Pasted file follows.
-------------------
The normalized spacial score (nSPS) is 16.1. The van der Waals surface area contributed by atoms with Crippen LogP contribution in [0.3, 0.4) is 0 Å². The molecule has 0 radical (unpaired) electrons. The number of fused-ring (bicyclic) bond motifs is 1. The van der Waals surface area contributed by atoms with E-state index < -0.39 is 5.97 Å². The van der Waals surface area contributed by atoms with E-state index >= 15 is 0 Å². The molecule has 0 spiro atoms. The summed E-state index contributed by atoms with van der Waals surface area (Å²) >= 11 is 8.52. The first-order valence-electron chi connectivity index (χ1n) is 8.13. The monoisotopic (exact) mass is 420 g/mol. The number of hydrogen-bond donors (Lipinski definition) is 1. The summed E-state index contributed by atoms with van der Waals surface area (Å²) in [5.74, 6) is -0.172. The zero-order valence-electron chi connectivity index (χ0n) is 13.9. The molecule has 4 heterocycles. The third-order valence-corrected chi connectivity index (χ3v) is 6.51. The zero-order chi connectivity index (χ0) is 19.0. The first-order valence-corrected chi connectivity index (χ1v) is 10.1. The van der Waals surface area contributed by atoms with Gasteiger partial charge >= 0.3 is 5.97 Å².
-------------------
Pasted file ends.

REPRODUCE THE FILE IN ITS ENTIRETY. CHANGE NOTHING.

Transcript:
The normalized spacial score (nSPS) is 16.1. The van der Waals surface area contributed by atoms with Crippen LogP contribution in [0.3, 0.4) is 0 Å². The molecule has 0 radical (unpaired) electrons. The number of fused-ring (bicyclic) bond motifs is 1. The van der Waals surface area contributed by atoms with E-state index < -0.39 is 5.97 Å². The van der Waals surface area contributed by atoms with E-state index >= 15 is 0 Å². The molecule has 0 spiro atoms. The summed E-state index contributed by atoms with van der Waals surface area (Å²) >= 11 is 8.52. The first-order valence-electron chi connectivity index (χ1n) is 8.13. The monoisotopic (exact) mass is 420 g/mol. The number of hydrogen-bond donors (Lipinski definition) is 1. The summed E-state index contributed by atoms with van der Waals surface area (Å²) in [5.74, 6) is -0.172. The zero-order valence-electron chi connectivity index (χ0n) is 13.9. The molecule has 4 heterocycles. The third-order valence-corrected chi connectivity index (χ3v) is 6.51. The zero-order chi connectivity index (χ0) is 19.0. The first-order valence-corrected chi connectivity index (χ1v) is 10.1. The van der Waals surface area contributed by atoms with Gasteiger partial charge >= 0.3 is 5.97 Å².